Synesthesia: A New World of Colour

What colour appears in your mind when you think of the word mandible?

For most people, such a question has probably never occurred to them. Why would a word have a colour? Couldn’t mandible be any colour I wanted it to be?

The simple answer is no.

For 1 in 2000 people, this is just one of the many ways they process information and the world around them in general. It’s called Synesthesia, and it’s really quite fascinating.

What is it?

People who experience Synesthesia associate one type of stimulus (such as a number, a letter, a word, a musical note, or even a person) with something that may seem unrelated to everyone else (like a colour, a taste, or a scent).  They can’t explain why something has a certain colour or taste; it just does.

Interestingly, I’ve always noticed that I tend to associate people I know well with certain colours. That colour just appears in my mind when I think of them – my closest friend is a vivid purple, while another is a bright aqua blue. I’ve also done the same with my favourite words. For me, mandible is always red. Chocolate is purple. Magic is silver. Wonderful is a lime green. It’s not something I have to think about – whenever those words pop into my mind, the colour is there as well.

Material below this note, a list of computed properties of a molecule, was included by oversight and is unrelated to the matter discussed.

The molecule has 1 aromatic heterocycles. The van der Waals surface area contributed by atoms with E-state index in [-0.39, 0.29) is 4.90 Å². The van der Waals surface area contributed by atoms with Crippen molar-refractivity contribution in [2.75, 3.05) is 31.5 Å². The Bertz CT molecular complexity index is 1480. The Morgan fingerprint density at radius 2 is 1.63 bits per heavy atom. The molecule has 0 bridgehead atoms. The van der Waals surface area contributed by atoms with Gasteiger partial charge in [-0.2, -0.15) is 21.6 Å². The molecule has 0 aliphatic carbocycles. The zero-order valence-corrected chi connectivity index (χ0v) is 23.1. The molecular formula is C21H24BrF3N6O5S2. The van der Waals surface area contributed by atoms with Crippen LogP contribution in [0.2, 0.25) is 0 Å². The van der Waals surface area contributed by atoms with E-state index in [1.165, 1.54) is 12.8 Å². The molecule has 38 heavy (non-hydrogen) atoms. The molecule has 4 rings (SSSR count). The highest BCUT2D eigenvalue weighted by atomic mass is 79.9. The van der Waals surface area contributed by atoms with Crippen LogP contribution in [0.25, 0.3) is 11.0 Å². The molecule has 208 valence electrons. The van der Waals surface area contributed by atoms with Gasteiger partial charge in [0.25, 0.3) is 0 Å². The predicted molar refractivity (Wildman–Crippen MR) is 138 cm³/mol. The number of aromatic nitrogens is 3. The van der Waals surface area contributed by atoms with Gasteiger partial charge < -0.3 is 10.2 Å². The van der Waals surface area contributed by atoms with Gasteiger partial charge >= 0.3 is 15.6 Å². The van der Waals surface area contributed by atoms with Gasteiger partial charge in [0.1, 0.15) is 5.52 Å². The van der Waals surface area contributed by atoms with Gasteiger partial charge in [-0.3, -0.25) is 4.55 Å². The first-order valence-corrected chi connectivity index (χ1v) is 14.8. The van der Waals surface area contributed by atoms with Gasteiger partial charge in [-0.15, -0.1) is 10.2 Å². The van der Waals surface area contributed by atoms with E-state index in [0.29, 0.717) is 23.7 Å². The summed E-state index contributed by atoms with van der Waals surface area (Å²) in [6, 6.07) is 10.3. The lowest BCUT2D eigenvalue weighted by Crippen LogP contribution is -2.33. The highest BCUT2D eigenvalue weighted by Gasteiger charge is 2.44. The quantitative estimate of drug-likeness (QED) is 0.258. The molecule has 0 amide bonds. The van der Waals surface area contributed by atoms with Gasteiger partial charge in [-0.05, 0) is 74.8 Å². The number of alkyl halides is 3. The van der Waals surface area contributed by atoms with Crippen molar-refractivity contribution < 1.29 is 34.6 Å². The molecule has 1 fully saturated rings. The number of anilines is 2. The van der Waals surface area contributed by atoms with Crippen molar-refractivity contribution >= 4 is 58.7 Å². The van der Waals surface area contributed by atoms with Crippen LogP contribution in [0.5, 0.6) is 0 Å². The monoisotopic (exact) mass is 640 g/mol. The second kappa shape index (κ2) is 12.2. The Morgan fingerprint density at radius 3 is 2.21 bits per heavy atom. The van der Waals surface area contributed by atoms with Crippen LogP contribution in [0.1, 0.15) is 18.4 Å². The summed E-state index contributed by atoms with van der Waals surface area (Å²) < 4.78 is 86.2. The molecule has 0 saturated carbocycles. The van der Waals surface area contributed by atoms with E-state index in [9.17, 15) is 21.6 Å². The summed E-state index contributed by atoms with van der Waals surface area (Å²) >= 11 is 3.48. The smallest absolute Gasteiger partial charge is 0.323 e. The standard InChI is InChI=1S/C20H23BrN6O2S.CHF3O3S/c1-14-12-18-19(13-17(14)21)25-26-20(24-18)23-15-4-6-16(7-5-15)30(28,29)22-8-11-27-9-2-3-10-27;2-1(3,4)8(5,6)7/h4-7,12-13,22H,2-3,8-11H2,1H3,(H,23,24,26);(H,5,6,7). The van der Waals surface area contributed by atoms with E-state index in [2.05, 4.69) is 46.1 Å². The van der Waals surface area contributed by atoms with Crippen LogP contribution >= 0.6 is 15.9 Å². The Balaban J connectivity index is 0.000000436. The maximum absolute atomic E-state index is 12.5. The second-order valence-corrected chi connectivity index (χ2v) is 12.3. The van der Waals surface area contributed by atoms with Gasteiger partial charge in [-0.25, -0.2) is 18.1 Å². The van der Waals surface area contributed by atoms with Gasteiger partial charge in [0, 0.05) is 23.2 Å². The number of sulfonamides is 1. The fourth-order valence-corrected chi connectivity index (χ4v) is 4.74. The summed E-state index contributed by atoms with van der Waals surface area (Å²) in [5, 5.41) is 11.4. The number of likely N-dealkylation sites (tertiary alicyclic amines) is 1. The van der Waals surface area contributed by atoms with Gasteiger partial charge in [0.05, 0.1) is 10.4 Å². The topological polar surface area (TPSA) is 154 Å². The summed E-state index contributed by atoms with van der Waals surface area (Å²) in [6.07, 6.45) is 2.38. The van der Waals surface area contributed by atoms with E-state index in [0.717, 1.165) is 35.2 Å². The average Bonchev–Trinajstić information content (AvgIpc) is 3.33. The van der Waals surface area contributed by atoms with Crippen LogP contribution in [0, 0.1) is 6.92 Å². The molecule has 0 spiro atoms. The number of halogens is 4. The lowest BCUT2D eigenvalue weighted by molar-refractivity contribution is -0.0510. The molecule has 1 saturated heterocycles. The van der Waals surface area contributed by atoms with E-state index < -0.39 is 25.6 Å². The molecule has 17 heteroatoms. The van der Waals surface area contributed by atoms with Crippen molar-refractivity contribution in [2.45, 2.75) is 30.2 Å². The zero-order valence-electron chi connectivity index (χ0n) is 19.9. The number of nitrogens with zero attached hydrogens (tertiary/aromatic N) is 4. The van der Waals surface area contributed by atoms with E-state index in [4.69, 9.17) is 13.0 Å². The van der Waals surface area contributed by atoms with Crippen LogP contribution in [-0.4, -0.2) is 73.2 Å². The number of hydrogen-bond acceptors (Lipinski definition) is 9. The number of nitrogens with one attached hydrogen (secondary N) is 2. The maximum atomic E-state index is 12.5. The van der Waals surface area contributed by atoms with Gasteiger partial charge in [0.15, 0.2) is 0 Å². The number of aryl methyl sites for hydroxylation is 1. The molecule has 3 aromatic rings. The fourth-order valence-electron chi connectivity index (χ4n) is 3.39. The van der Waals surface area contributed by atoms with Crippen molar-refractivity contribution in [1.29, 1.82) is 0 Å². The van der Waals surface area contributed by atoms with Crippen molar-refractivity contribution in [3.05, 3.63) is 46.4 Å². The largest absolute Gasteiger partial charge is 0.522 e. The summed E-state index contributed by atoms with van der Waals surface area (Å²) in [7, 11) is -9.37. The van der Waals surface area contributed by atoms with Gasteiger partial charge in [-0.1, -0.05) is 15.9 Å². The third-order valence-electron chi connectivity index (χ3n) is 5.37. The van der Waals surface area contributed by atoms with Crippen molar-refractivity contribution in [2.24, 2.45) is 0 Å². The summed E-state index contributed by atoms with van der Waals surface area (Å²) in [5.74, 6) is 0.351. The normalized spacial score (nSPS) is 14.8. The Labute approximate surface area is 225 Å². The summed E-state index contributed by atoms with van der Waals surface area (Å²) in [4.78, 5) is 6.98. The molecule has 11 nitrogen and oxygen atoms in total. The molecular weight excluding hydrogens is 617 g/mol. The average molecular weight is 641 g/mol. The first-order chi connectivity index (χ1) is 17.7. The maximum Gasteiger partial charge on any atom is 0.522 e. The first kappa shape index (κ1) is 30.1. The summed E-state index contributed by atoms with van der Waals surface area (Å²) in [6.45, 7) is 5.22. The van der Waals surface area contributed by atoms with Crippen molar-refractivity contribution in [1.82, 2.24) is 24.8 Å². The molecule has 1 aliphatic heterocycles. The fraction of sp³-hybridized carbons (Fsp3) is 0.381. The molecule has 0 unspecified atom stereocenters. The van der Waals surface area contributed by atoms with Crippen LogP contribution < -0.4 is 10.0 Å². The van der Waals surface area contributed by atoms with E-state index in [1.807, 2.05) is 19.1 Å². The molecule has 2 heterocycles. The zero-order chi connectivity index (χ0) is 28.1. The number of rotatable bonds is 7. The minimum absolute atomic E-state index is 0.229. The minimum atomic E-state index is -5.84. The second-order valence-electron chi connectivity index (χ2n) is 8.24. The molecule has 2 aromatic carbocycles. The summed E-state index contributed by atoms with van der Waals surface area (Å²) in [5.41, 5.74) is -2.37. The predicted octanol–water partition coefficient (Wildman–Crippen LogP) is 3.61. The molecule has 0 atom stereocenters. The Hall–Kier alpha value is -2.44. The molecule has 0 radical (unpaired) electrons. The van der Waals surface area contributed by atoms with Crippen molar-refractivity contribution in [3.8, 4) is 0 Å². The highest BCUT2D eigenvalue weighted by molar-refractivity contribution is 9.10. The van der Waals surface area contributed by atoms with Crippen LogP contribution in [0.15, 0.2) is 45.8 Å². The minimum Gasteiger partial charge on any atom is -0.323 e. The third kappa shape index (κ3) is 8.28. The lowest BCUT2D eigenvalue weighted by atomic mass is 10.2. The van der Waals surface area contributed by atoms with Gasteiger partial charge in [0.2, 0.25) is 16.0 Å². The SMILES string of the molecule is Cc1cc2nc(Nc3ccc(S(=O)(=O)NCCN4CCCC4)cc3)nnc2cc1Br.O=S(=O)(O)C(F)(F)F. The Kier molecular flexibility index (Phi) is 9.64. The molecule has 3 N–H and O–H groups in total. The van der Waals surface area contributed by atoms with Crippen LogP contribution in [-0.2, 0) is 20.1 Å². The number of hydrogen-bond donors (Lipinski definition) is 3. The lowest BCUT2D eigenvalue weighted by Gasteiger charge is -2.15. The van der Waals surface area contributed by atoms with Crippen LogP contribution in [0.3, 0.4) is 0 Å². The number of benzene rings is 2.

Why does this happen?

According to the University of California, Synesthesia is a result of cross-activitation between parallel centres of the brain that are involved with processing sensory information. Basically, two areas of the brain that lie closely together and that both work with sensory information get their wires crossed, producing a whole world of colour, scent, sound and taste. If, for example, a person with Synesthesia looks at the letter F and sees the colour green, it’s because the green colour perception area of their brain is being stimulated at the same time as their letter recognition area. They literally process one type of stimulus two ways. I think it’s amazing, since there are so many ways that people with Synesthesia experience the world around them.

Who has it?

There are actually a number of famous people, both living and dead, who have Synesthesia. A famous case is Franz Linszt, who would tell members of his orchestra to play notes ‘bluer’, or ‘deep violet, please!’ Geoffrey Rush, the Australian actor, sees numbers and days of the week as colours, while Billy Joel, Tori Amos, and Mary J. Blige see musical notes as colours just like Linszt did. Marilyn Monroe had a unique kind of Synesthesia, where she saw vibrations whenever she heard a sound. Finally, (and my favourite!) Vincent Van Gogh had a type of Synesthesia called Technique-timbre, where he associated the timbre of an instrument with colour or shape. He wrote letters to his brother Theo about this ability, and other artists with Synesthesia have been able to notice these shapes in his work.

It’s all wonderfully fascinating, especially since so many creative people seem to experience this, albeit in different ways. According to researcher Vilayanur Ramachandran, Synesthesia is 8 times more likely to occur among artists and other creative types of people than in other members of the population. Processes similar to blended sensory output might even underlie our general capacity for metaphor and creativity.

I’d love to hear more about other people who have Synesthesia, or at least think they might. How does it present itself for you?

 

 

Art and Mental Illness

I’ve always had a fascination with Vincent Van Gogh.